While All the Bright Places is publishing today, I got a chance to read it in November. I’ve thought about this book a lot since then. I’ve seen a few negative reviews and I’ve considered what they have to say. The conclusion I’ve reached is that I recognized these kids. I’ve seen them in my halls and called them out for their antics, and prayed they would live through another weekend if I let them out of my sight. The authenticity of these characters will touch readers who know people like Theodore and Violet. This book will resonate with you and punch you in the cry box. If you don’t believe they are real people because you cannot fathom teens like these, you may fail to connect. This is one of my top reads for the new year. I’m recommending it to students left and right. They go to school with these characters. If you liked The Fault in Our Stars or Thirteen Reasons Why, or Eleanor and Park, add this one to your TBR list.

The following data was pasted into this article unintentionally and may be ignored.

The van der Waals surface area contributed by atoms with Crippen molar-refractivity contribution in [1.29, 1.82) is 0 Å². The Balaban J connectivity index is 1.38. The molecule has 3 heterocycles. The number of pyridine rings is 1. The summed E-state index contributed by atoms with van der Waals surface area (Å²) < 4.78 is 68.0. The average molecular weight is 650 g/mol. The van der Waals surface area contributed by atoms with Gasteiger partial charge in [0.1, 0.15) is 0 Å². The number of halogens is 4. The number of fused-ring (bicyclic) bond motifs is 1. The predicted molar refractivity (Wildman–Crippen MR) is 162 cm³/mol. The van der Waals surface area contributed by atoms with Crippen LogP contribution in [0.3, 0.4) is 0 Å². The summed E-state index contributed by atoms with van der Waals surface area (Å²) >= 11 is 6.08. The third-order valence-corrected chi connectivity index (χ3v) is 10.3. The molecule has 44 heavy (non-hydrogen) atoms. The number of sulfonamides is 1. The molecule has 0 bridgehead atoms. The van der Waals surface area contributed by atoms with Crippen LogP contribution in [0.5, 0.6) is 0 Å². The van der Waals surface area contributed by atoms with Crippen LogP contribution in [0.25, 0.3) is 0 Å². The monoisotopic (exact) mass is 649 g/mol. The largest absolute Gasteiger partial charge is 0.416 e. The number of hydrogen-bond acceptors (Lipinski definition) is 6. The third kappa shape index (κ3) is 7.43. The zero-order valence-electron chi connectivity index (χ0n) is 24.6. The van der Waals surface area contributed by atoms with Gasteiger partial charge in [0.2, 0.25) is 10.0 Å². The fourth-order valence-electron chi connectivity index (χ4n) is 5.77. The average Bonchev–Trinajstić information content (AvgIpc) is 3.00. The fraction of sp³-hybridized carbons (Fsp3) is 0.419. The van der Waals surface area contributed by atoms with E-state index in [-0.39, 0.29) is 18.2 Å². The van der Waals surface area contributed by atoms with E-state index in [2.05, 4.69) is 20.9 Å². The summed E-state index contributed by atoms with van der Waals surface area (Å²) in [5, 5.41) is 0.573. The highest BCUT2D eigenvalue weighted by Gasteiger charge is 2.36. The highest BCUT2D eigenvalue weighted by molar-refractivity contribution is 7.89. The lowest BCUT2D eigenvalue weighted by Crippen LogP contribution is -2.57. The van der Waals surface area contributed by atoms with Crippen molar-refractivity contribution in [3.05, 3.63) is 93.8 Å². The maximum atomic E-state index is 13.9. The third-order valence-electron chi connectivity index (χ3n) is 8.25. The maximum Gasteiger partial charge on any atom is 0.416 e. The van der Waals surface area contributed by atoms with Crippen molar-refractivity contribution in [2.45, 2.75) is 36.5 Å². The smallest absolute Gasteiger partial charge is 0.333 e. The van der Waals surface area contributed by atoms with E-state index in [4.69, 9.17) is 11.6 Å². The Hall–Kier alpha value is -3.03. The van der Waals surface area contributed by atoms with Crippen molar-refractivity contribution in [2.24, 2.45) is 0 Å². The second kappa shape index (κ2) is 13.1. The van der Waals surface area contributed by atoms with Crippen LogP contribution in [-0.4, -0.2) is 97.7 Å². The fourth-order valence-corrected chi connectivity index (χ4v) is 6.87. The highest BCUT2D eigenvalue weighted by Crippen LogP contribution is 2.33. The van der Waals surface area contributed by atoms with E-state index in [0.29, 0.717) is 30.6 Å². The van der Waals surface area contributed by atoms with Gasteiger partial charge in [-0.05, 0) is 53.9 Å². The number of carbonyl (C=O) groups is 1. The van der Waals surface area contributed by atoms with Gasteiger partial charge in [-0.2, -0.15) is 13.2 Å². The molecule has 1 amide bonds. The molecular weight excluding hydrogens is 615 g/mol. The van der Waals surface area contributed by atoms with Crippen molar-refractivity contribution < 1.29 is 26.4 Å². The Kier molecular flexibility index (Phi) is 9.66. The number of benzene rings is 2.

Theodore struggles with periods of overwhelming depression. Violet can seem to figure out how to live since her sister died. When the two meet while contemplating suicide on the same ledge, they find that some things might be worth living for. The characters were people I recognized, believed in, and quickly learned to care for. The plot was paced well, allowing time for a relationship to develop without dragging. I was engaged in the outcome and read it straight through in one sitting. I thought the themes were well suited to the intended audience and came from a pair of sincere and believable teen voices. I am still thinking very hard about the way this one ended, and it is going to stick with me for a while. Language, sensuality, and situations are edgy, as is any good contemporary YA that reads authentically to its intended audience. It is appropriate for mature high school readers.